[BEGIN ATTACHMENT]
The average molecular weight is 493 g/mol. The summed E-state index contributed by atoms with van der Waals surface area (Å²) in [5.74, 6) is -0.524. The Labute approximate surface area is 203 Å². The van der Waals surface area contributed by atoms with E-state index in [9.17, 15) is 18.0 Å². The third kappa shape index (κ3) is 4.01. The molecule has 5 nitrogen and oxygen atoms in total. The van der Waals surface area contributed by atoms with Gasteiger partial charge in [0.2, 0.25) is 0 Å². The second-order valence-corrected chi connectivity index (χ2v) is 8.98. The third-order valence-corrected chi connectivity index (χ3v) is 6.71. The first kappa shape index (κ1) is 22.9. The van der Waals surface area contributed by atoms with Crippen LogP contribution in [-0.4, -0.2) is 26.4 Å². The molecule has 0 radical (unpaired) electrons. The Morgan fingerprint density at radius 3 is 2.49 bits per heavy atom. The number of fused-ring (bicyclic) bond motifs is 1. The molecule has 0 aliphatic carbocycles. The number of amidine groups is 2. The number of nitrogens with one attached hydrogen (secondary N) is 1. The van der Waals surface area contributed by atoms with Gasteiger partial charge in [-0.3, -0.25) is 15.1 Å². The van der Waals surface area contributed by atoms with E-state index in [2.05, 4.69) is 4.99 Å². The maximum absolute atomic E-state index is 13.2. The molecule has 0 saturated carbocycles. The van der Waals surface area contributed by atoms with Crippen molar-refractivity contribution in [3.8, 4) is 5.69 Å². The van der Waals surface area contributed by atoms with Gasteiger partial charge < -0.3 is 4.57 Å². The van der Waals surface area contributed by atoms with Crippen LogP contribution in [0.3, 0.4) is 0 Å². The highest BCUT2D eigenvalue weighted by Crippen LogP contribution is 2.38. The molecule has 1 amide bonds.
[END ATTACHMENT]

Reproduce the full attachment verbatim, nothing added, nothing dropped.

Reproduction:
The average molecular weight is 493 g/mol. The summed E-state index contributed by atoms with van der Waals surface area (Å²) in [5.74, 6) is -0.524. The Labute approximate surface area is 203 Å². The van der Waals surface area contributed by atoms with E-state index in [9.17, 15) is 18.0 Å². The third kappa shape index (κ3) is 4.01. The molecule has 5 nitrogen and oxygen atoms in total. The van der Waals surface area contributed by atoms with Gasteiger partial charge in [0.2, 0.25) is 0 Å². The second-order valence-corrected chi connectivity index (χ2v) is 8.98. The third-order valence-corrected chi connectivity index (χ3v) is 6.71. The first kappa shape index (κ1) is 22.9. The van der Waals surface area contributed by atoms with Crippen LogP contribution in [-0.4, -0.2) is 26.4 Å². The molecule has 0 radical (unpaired) electrons. The Morgan fingerprint density at radius 3 is 2.49 bits per heavy atom. The number of fused-ring (bicyclic) bond motifs is 1. The molecule has 0 aliphatic carbocycles. The number of amidine groups is 2. The number of nitrogens with one attached hydrogen (secondary N) is 1. The van der Waals surface area contributed by atoms with Gasteiger partial charge in [-0.3, -0.25) is 15.1 Å². The van der Waals surface area contributed by atoms with E-state index in [2.05, 4.69) is 4.99 Å². The maximum absolute atomic E-state index is 13.2. The molecule has 0 saturated carbocycles. The van der Waals surface area contributed by atoms with Crippen molar-refractivity contribution in [3.8, 4) is 5.69 Å². The van der Waals surface area contributed by atoms with Gasteiger partial charge < -0.3 is 4.57 Å². The van der Waals surface area contributed by atoms with Crippen LogP contribution in [0.3, 0.4) is 0 Å². The highest BCUT2D eigenvalue weighted by Crippen LogP contribution is 2.38. The molecule has 1 amide bonds.